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  • Print publication year: 2015
  • Online publication date: June 2015

1 - In the beginning

from Part I - Getting started


Education is a progressive discovery of our own ignorance.

(Will Durant, 1885–1991)

Choosing as a common event

Why did we choose to write the first edition of this primer and then a second edition? Can it be explained by some inherent desire to seek personal gain or was it some other less self-centered interest? In determining the reason, we are revealing an underlying objective. It might be one of maximizing our personal satisfaction level or that of satisfying some community-based objective (or social obligation). Whatever the objective, it is likely that there are a number of reasons why we made such a choice (between writing and not writing this primer) accompanied by a set of constraints that had to be taken into account. An example of a reason might be to “promote the field of research and practice of choice analysis”; examples of constraints might be the time commitment and the financial outlay.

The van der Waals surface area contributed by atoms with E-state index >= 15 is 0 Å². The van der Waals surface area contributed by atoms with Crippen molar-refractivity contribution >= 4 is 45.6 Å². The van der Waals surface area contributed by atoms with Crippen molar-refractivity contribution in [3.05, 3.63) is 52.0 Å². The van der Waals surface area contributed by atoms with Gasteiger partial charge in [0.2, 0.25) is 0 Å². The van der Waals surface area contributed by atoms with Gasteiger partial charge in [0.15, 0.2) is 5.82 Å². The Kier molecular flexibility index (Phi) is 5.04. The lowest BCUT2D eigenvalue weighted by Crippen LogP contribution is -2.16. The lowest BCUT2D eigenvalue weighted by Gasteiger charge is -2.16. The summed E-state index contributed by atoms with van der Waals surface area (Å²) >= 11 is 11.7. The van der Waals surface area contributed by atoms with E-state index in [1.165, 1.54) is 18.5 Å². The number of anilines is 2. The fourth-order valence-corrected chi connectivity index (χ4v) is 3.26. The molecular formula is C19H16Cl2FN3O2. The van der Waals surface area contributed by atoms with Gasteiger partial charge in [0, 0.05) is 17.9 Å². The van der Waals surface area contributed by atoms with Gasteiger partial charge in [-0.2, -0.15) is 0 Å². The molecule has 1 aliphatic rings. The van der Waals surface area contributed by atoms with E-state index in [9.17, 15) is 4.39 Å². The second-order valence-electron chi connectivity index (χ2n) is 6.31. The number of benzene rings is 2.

Readers should be able to think of choices that they have made in the last seven days. Some of these might be repetitive and even habitual (such as taking the bus to work instead of the train or car), buying the same daily newspaper (instead of other ones on sale); other choices might be a once-off decision (such as going to the movies to watch a latest release or purchasing this book). Many choice situations involve more than one choice (such as choosing a destination and means of transport to get there, choosing where to live and the type of dwelling, or choosing which class of grapes and winery in sourcing a nice bottle of red or white).